Hours later we had run out of wading-depth stream, had first crawled (Martin H : “ if this does not improve I’ll turn round”) and then walked along a wide, muddy, flat-bottomed passage interspersed with puddles. Finally we reached a dry, spacious chamber, home to bats and arthropod wild life. Two ways on were found. Well, the minister had announced the cave was ‘very complex’.


We first went for the slot in the floor, named ‘Thumbs Up’ by Sweeny. Thumbs up turned out to be a small (2m x1.5m) phreatic passage of constant dimensions, trending (south in a nearly straight line, very much like a drainage canal. To add badly needed interest, vicious, jagged submerged boulders, occasional swims, and various arthropods made a re-appearance. A side passage quickly ended in a sump. Shortly after, we encountered an eerie, thick, tangle of long, tentacular white and brown roots, hanging from the walls and surface and wafting around in the stream. These and fresh tasting air strongly indicated that the surface was near. Nevertheless, the passage showed no signs of wanting to end. With time running out we decided to turn round.

After a day’s caving in this ‘tiny limestone noggin’, the main passage remained unfinished, and a further two side passages, two holes in the doline, and the stagnant resurgence next to the original entrance were waiting to be explored.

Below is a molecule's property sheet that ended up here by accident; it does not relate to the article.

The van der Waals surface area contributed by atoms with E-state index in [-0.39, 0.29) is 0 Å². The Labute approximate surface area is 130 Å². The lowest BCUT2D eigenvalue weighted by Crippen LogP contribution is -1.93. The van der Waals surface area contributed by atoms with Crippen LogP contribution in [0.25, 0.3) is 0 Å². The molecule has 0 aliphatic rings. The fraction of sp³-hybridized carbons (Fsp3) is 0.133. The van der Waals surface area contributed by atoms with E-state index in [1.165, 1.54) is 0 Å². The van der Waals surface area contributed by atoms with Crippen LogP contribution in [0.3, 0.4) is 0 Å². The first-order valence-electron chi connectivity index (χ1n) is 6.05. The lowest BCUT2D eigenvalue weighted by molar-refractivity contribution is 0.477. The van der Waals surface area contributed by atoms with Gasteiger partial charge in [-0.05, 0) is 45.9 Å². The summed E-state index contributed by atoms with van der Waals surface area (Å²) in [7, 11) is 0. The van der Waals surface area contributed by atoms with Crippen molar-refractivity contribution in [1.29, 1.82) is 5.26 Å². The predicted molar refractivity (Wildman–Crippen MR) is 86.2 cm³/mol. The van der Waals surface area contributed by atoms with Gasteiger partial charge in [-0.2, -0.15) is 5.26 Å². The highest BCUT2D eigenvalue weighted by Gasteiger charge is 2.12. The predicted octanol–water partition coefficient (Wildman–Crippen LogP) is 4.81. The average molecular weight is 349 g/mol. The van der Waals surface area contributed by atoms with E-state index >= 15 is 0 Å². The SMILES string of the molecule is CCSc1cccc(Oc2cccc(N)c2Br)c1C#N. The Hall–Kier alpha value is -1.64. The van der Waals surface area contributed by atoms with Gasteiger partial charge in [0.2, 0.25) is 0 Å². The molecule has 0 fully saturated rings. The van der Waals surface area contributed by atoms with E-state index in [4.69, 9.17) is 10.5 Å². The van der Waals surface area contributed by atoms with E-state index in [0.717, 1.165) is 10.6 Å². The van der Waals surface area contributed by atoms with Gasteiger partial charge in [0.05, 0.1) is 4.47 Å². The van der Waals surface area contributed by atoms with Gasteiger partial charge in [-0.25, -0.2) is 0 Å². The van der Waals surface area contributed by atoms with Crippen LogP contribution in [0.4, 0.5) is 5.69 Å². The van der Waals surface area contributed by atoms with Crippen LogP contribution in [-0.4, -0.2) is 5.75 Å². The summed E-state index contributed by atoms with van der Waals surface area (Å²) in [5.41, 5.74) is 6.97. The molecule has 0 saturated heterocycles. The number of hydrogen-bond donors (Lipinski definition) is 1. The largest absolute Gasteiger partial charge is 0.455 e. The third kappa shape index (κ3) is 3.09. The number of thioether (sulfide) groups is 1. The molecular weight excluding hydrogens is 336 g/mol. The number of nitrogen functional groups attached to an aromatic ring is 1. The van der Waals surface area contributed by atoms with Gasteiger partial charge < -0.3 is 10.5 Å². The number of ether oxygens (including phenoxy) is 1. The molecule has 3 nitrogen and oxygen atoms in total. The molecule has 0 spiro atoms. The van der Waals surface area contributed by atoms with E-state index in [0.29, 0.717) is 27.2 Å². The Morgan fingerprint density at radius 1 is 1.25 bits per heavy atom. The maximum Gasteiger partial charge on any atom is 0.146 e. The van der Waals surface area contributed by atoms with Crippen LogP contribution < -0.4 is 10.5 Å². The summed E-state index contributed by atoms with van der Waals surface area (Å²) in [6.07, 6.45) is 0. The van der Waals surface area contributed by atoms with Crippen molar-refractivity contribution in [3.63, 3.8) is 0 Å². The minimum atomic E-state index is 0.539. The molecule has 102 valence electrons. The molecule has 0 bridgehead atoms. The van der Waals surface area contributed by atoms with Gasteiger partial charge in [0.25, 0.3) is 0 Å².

Martin Holroyd had had enough of the unsatisfactory dimensions of this cave and went off to do something else, but Sweeny, Martin Colledge, John Atkinson and I returned to finish the caves in the ‘noggin’ the next day.

The canal ended in a duck after another 200m. Martin C explored the continuation, but due to the low and flood-prone nature of the passage, this part of the cave was declared finished. Returning to the dry chamber, the second way on (have we got no names for these features???) led through a series of flat-out muddy crawls and wallows into a final chamber with a steeply angled, solid, bedding plane roof. This draughted, and tiny chinks of daylight suggested another entrance behind a solid, impassable choke.

The flooded side passage near the distillery went for over 800m to a sump. Most of the passage could be accessed by easy wading on gravel and sand (no lurking boulders), although we had to swim on occasion. On the way back, I discovered a side passage we had missed on the way in, and had hence omitted to create a survey station nearby. This was rather embarrassing, and we spent some time reconstructing a number of non-permanent stations from drawings, memory, and repeat measurements, until we were confident that we could tie this passage in. Beautiful white limestone and a solid mud floor soon led to a third entrance, opening into a semi-circular bay. This one was similar to our original entrance, but minus a farm house. GPS readings indicated our original entrance was a mere 500m away in a straight line. A combination of following the edge of the noggin and climbing over a pass saw us back at our first entrance. Two days into the tiny noggin, and we still had the holes in the doline and the stagnant resurgence to survey.